Lions Pride: Bicycle Poker Ride Report

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Race Report submitted by Chad Dexter.

The Missoula Lions Club hosted its 2nd annual Bicycle Poker Ride (BPR) on Sunday, June 3rd. Basing out of Bearmouth (20 miles east of Missoula & 85 miles west of Helena), participants are offered a 50-mile & 100-mile option through some of the best road riding available in the area. I opted for the 100-mile route… Rolling out from the Bearmouth Chalet at 7:30 am, the core group of riders that joined me on the journey were Bill Schultz, Bill Simmel & Mark Reinsel. At times throughout the day our peloton of 4 swelled to as many as 12 riders along the way. Taking the newly paved I-90 Frontage Road, riders get a smooth ride all the way to Drummond with some rolling hills mixed in there along the way to get the heart rate up in preparation for what lays ahead. Great views of the Clark Fork River are available throughout this initial stretch.

The first rest stop is in the town of Drummond, with an opportunity provided by the great Lions Club volunteer staff to fuel up on lots of snacks & drinks. This is also where you draw your first poker card (5 of spades). Best 5-card hand at the end wins the ride.

The crown jewel of the BPR awaits just a few miles outside of Drummond as you swing left and begin the infamous “Route 271 Climb”. Whether you’re a recreational roadie familiar with the local cycling scene, or a hard core racer who’s suffered through the Bearmouth Road Race held in the early spring annually, you know about this big ascent. 4.1 miles in length. An average gradient of 4.3%, with a quad-peelin’ 11% inflicted at one point. Headwinds are almost always a factor on the way up as well. In a road race scenario, it’s the part of the course where pelotons disintegrate & climbers sprout wings on their ascent to victory. If you’re using a heart-rate monitor while riding this beast, take a quick peek at it just as you reach the top. There’s a good chance you’ve just pegged your training’s most accurate MAX beats-per-minute…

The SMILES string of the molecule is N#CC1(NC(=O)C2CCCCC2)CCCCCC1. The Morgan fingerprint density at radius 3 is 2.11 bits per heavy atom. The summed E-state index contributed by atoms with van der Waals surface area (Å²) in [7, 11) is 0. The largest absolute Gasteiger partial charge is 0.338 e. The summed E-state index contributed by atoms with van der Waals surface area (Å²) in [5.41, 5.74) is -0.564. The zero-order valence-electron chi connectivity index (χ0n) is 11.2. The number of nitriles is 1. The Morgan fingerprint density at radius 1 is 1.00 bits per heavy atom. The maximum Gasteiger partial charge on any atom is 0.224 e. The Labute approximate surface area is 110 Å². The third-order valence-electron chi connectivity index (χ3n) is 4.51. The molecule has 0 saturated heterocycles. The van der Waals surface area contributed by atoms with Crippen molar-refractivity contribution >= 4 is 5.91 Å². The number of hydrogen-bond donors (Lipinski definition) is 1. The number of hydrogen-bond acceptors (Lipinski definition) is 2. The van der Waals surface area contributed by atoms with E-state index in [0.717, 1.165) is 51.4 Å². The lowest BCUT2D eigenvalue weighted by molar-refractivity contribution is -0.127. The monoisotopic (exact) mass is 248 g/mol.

With the biggest climb of the day completed, riders work their way into Helmville for more refreshments and a second poker card (ace of diamonds). Riding through town, you’re reminded that it’s Sunday morning as the local church’s parking lot is full while, right next door, the Copper Queen Saloon is empty.

After Helmville, a right turn onto Hwy 241 offers a few more rollers before riders reach the north end of the Nevada Lake Reservoir where lunch is served. After a lunch break, the designated route reverses back to Drummond. Make a note, however…for any of you sticklers out there that just must define a “century ride” as being 100 miles completed, you’ll need to ride a bit further (past the south end of the reservoir) before turning around. The post-lunch train of riders back to Helmville got up to 12 of us as we ripped through this section in no time. It might just be me, but I think one of the coolest sounds you can ever experience as a cyclist is the steady state buzz that comes off a tightly packed group of riders on the open road. It’s hard to explain, but listen for it the next time you’re in a big peloton & you’ll know exactly what I’m referring to. Another card (5 of clubs) is drawn.

The backside climb up Route 271 is longer, but not as steep. Much easier on this side. Once at the top, riders scream down the other side…40…45…50(!?!) mph in a winding, twisting thrill descent. Bill Simmel displayed the best down-hill talent of the crew today. I tried to stay on his wheel, but the nerve just isn’t there!

Back at Drummond, another quick stop & another card drawn (8 of diamonds). From Drummond, back on the I-90 Frontage Road and a fast track into Bearmouth where a BBQ feast awaits. I closed out the worst 5-card hand in the history of poker by drawing a 10 of clubs.

Just a few years back, reaching the top of the “Route 271 Climb” meant you turned around & rolled back to Drummond as the pavement on the other side quickly turned to dirt road. With the paving of the “Helmville Road” all the way to Hwy 241 now, the area has opened up to a road cycling paradise. Kudos to the Missoula Lions Club for putting this gorgeous stretch on full display with their annual Bicycle Poker Ride. Deal yourself in next June and, regardless of the hand you’re dealt at the BPR, I promise you won’t be disappointed.